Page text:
Friday, February 11, 2011
Art With Children - Calder Inspired Valentine's Mobiles
We started listening to Blue Balliett's The Calder Game, today. It's the third title in an art themed mystery series for tweens, and the only one currently in at our library. As the title suggests, this volume centers on the work of Alexander Calder(Calder is also the name of one of the main characters), and starts out at a Calder art exhibit.
After listening to the first few chapters of praise for the artist's work, particularly his mobiles, the children were ready to Google some of them themselves, and then see if they could put together a mobile of their own (at least the older girls, for that latter part).
I supplied them with a number of construction paper hearts, string -which proved to be a little hard for them to work with, tape - which was easier to work with, if not as pretty, and thin wood dowels cut into a few different lengths.
I thought they would work together to make one mobile, but they decided they had different designs in mind, and each made their own.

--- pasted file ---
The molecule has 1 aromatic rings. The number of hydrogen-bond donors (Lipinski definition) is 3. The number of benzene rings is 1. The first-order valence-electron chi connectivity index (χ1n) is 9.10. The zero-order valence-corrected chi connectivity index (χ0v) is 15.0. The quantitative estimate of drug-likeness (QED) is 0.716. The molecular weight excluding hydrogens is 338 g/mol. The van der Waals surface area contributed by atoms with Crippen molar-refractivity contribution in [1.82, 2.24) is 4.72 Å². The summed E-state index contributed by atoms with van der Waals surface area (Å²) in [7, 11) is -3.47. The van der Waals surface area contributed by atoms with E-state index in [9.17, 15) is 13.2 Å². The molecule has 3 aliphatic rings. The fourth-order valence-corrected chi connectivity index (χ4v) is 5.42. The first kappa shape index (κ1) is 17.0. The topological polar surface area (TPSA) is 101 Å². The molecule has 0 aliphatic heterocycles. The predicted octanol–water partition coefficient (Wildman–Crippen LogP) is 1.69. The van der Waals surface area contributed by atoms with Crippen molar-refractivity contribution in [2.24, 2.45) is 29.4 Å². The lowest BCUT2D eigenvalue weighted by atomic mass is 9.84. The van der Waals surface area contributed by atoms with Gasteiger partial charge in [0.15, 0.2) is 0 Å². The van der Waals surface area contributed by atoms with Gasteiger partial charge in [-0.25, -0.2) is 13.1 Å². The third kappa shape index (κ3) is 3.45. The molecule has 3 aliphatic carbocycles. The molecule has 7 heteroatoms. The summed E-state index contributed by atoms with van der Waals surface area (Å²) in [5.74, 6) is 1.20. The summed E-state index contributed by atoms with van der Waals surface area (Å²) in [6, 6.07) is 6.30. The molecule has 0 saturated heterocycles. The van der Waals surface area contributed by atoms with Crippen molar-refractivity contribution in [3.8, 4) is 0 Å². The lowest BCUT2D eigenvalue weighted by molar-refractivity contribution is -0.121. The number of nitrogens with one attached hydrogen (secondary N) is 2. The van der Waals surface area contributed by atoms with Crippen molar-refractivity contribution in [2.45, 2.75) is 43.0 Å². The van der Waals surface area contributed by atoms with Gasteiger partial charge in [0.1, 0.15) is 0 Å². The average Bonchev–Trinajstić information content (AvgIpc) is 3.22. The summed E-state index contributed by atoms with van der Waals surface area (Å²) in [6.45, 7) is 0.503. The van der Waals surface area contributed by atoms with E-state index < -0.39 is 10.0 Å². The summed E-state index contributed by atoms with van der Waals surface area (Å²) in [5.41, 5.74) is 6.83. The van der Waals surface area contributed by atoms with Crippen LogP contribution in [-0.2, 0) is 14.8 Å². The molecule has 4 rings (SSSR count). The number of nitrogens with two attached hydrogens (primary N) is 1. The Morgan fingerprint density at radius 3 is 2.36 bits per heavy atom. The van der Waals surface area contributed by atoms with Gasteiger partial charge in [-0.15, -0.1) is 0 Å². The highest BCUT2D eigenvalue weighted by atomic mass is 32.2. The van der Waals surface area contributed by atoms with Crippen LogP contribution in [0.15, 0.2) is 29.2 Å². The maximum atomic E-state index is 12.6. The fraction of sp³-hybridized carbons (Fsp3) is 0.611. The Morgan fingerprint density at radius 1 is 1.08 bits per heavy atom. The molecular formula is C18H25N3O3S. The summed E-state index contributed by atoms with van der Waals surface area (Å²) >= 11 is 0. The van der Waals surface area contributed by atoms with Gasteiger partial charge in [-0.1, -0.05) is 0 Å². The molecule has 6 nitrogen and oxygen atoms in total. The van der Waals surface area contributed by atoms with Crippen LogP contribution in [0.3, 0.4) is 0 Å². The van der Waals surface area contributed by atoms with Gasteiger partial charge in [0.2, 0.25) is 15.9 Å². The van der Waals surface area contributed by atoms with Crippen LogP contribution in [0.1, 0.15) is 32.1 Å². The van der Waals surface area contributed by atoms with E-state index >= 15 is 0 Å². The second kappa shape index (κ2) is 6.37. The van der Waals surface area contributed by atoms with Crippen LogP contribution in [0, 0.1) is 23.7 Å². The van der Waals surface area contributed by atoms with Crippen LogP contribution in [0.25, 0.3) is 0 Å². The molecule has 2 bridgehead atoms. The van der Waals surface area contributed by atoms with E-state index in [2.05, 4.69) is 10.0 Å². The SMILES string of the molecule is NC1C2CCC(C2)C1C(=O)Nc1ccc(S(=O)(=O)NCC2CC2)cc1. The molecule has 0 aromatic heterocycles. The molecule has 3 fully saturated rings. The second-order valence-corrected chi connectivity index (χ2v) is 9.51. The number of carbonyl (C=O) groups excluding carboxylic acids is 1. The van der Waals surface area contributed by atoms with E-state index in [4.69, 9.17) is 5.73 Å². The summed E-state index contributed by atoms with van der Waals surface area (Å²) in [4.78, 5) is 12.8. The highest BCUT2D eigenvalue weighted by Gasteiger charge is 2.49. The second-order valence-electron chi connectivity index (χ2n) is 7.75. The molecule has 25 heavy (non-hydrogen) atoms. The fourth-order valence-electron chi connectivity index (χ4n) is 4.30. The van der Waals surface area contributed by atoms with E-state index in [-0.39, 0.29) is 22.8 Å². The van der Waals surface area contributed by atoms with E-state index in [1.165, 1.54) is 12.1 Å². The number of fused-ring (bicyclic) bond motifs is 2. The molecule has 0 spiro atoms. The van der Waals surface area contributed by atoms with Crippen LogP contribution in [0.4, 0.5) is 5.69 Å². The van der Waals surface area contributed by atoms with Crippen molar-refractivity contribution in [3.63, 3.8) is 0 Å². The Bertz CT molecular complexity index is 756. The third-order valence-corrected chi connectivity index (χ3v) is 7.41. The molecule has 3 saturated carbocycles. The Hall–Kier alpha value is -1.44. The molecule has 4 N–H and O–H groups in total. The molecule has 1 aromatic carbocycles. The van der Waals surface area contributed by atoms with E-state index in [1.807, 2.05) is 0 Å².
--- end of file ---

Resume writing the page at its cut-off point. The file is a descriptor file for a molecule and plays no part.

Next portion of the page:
A (age 9) went with a very simple design, just taping three rows of hearts to strings, attached to one dowel.
Even so, getting them balanced proved difficult for her. The girls were surprised to learn, that something as lightweight as paper, could throw off the balance of their dowels, so much.
And, our art project quickly turned into a science project, as we worked out how to add weight to the dowel with extra pieces of tape, to balance the piece.
G (age 11), put more work into her design, cutting and decorating her hearts, and then layering them between three dowels.
I think both girls picked up a greater appreciation for the complexity of Calder's work. And,even with their simple designs, we've all gained a clearer understanding of the term "kinetic sculpture". Just the slight breeze of the heater running keeps the girl's mobiles gently turning, and changing, both in relation to themselves, and to each other, in a way that's quite mesmerizing.
They ought to make a nice backdrop, as we head deeper into the story.
It's great to be a homeschooler.